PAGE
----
Patent application title: Method And System For Secure Download Of Firmware
Fernando A. Zayas (Loveland, CO, US)
IPC8 Class: AH04L912FI
Class name: Key management key distribution user-to-user key distributed over data link (i.e., no center)
Publication date: 2010-01-14
Patent application number: 20100008510
Firmware is securely downloaded from a host to an information storage
device using an encryption key generated by the information storage
device. The encryption key is generated in response to a firmware
download request by the host. The host encrypts the firmware image with
the encryption key and downloads the encrypted firmware image to the
information storage device. The information storage device receives the
encrypted firmware image, decrypts the firmware image, and updates its
firmware with this firmware image.
1. A method for updating firmware for an information storage device,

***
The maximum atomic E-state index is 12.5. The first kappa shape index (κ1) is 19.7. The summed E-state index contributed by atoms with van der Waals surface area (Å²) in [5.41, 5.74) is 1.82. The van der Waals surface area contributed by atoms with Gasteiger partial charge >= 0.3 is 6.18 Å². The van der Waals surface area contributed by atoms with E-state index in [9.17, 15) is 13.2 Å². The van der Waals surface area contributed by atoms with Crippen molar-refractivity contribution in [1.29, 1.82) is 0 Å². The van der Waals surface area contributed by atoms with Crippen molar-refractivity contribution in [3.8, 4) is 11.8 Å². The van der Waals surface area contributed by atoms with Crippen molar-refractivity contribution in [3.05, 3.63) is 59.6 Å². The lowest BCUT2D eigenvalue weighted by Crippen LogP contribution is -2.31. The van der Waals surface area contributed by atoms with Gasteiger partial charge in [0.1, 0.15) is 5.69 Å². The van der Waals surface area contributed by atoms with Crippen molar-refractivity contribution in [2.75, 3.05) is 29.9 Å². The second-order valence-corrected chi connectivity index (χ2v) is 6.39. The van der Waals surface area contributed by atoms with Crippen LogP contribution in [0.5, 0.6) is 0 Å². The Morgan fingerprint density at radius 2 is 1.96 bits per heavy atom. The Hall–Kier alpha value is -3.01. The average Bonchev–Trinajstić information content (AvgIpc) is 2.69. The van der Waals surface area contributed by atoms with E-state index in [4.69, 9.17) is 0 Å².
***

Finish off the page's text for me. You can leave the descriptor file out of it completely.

comprising:receiving a request to update firmware from a host;generating
an encryption key;transmitting the encryption key to the host;
andreceiving a new firmware from the host, the new firmware being
encrypted with the encryption key.
2. The method according to claim 1, wherein the encryption key is transmitted to the host in an encrypted form, and a key that is used to encrypt the encryption key is different from the encryption key that is transmitted to the host.
3. The method according to claim 1, further comprising:receiving user credentials from the host; andtransmitting the encryption key to the host if the user credentials are authenticated.
4. The method according to claim 3, further comprising:establishing a unique session key; andencrypting the encryption key using the unique session key.
5. The method according to claim 3, further comprising logging the request and data on the authenticated user in an audit log.
6. The method according to claim 1, wherein the encryption key is generated as a random number.
7. The method according to claim 1, further comprising:decrypting the new firmware received from the host using the encryption key; andreprogramming the information storage device using the new firmware.